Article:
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Cordis Digitus: l'amour, la philologie, le Donnei des amants et son manuscrit

Defense Thèse de doctorat : Univ. Genève, 2016 - L. 843 - 2016/01/29
Abstract This dissertation focuses on the relationship between the teaching of writing and the pedagogy of love in a 13th-century Anglo-Norman manuscript, the Bodmer 82. Starting from a critique of Gaston Paris' 1896 edition of the Donnei, a late 12th or early 13th-century lover's dialogue at the center of the Bodmer 82, I examine recent theoretical permutations of French medieval studies before analysing the medieval philological tradition. I then use this hermeneutical model, which relied on representations of female agency and saw love as an essential, creative force, to analyse the Donnei as a pedagogical treatise that taught simultaneously how to love and how to write. The lover's debate and the collection as a whole exemplify a typically medieval model of textual unity based on diversity, which teaches ethics through pleasure and thus confirms the role that love played in medieval education. I argue that the entire manuscript can be read as a didactic compilation on love most likely intended for a female audience, since at one time it belonged to Wilton Abbey, the wealthiest of medieval English nunneries where generations of noble women learned to read and write.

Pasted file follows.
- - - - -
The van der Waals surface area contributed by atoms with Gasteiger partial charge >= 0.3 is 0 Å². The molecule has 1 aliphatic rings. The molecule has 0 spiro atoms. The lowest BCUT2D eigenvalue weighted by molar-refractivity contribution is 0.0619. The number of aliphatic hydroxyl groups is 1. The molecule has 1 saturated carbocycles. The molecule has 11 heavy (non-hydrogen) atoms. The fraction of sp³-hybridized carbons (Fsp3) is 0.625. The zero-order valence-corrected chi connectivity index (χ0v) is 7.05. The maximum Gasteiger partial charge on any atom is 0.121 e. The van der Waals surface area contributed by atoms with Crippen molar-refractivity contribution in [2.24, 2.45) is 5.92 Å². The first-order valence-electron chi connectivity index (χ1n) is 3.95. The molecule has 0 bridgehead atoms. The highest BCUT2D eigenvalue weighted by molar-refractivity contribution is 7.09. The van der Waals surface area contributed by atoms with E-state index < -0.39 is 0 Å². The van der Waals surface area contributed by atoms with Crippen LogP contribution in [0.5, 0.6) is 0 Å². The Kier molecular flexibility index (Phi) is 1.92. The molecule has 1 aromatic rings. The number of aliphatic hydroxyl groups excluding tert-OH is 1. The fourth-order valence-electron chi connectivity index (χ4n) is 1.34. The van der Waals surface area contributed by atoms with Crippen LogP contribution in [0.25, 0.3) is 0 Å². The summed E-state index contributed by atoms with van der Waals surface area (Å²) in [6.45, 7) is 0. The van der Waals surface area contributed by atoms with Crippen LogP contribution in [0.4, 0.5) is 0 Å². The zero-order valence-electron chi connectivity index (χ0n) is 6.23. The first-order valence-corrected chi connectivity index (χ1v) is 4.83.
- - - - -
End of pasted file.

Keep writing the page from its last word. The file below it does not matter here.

URN: urn:nbn:ch:unige-811015
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HENEVELD, Amy. Cordis Digitus: l'amour, la philologie, le Donnei des amants et son manuscrit. Université de Genève. Thèse, 2016. doi: 10.13097/archive-ouverte/unige:81101 https://archive-ouverte.unige.ch/unige:81101

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Deposited on : 2016-02-29

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